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The Daily Tar Heel

Shorten campaign period: Congress should pass a bill that would shorten the campus election cycle and tighten the money limits

Student body elections last too long and use too much money. Student Congress members should pass a bill that would change this.

Congress’s rules and judiciary committee reported favorably last Tuesday on a bill that Student Body President Jasmin Jones introduced to Congress. It will be considered by the full Congress on Tuesday.

Jones said this was a compromise bill. Last week she indicated she would veto a bill that would end the system of runoff elections when no candidate receives a majority of the vote, a previous attempt to shorten the election season.

The new bill will decrease the amount of money candidates are allowed to spend on elections. For example, it reduces the amount student body president candidates can spend from $400 to $300.

The bill will also decrease the election season from 28 to 21 days.

Money is tight, and passing this bill is a logical move.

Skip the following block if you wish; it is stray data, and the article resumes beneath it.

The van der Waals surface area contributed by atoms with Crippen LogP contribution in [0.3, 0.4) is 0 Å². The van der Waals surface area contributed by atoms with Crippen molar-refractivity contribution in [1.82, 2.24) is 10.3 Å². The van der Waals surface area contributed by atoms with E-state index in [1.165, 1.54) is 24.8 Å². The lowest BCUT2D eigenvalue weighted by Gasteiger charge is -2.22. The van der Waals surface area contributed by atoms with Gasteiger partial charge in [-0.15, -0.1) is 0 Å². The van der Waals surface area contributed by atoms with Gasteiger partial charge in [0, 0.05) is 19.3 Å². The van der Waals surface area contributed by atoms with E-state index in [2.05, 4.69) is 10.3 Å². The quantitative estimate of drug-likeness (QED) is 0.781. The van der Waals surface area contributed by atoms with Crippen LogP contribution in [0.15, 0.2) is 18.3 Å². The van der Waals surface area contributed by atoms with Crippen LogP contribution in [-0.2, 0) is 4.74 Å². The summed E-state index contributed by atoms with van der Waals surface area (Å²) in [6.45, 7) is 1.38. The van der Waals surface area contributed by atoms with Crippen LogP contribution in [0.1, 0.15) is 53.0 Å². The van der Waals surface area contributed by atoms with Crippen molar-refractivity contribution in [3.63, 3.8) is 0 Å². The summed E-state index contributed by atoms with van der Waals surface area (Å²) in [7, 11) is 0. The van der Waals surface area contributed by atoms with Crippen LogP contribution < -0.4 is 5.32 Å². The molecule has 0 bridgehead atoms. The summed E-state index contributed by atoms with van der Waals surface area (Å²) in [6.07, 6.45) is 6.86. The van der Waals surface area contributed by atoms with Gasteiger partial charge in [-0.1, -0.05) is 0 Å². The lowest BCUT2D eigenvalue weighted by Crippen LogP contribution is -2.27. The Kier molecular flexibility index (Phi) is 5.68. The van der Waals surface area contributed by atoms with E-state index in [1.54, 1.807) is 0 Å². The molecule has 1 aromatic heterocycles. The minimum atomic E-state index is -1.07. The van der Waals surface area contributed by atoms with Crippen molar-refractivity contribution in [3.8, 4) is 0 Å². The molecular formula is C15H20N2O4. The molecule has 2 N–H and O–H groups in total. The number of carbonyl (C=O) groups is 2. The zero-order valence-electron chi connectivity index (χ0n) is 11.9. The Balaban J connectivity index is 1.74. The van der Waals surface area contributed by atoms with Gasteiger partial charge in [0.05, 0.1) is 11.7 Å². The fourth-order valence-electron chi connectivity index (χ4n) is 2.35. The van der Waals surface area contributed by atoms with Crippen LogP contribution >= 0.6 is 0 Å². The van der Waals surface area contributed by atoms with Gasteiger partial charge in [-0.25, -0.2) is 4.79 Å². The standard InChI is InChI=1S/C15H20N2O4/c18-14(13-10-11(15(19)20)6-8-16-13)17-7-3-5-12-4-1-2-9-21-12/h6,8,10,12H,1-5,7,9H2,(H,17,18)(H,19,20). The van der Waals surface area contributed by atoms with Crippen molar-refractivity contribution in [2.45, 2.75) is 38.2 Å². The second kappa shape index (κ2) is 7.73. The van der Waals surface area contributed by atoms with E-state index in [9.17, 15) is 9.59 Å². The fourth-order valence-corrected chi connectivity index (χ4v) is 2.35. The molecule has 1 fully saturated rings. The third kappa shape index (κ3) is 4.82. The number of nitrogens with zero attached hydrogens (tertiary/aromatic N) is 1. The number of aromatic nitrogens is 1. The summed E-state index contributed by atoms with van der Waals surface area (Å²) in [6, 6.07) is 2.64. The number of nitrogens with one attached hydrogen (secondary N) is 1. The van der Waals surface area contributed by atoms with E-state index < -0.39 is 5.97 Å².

In the February elections, students rejected a referendum to raise the student activities fee by $6.

Congress now hopes to raise the fee, which funds student groups, by $3.

Supporters of the increase have cited a higher demand on the fee money from student groups and a lack of a substantial increase in the fee for several years.

If Congress and other student government officials want support from students for raising the fee, they need to show that they’re cutting back and that the increase is a necessity.

This bill is a step in that direction. Elections are important. But that doesn’t mean they need to drain student resources.

This bill will make candidates cut back, and they won’t have as long to convince students that they’re better than each other.

But 21 days is more than enough of a campaign period for a student election, and $300 for a student body president campaign of 21 days amounts to about $14 a day. Candidates will survive.

Passing this bill would demonstrate that Congress and the executive branch are committed to using students’ money wisely. As they should be.

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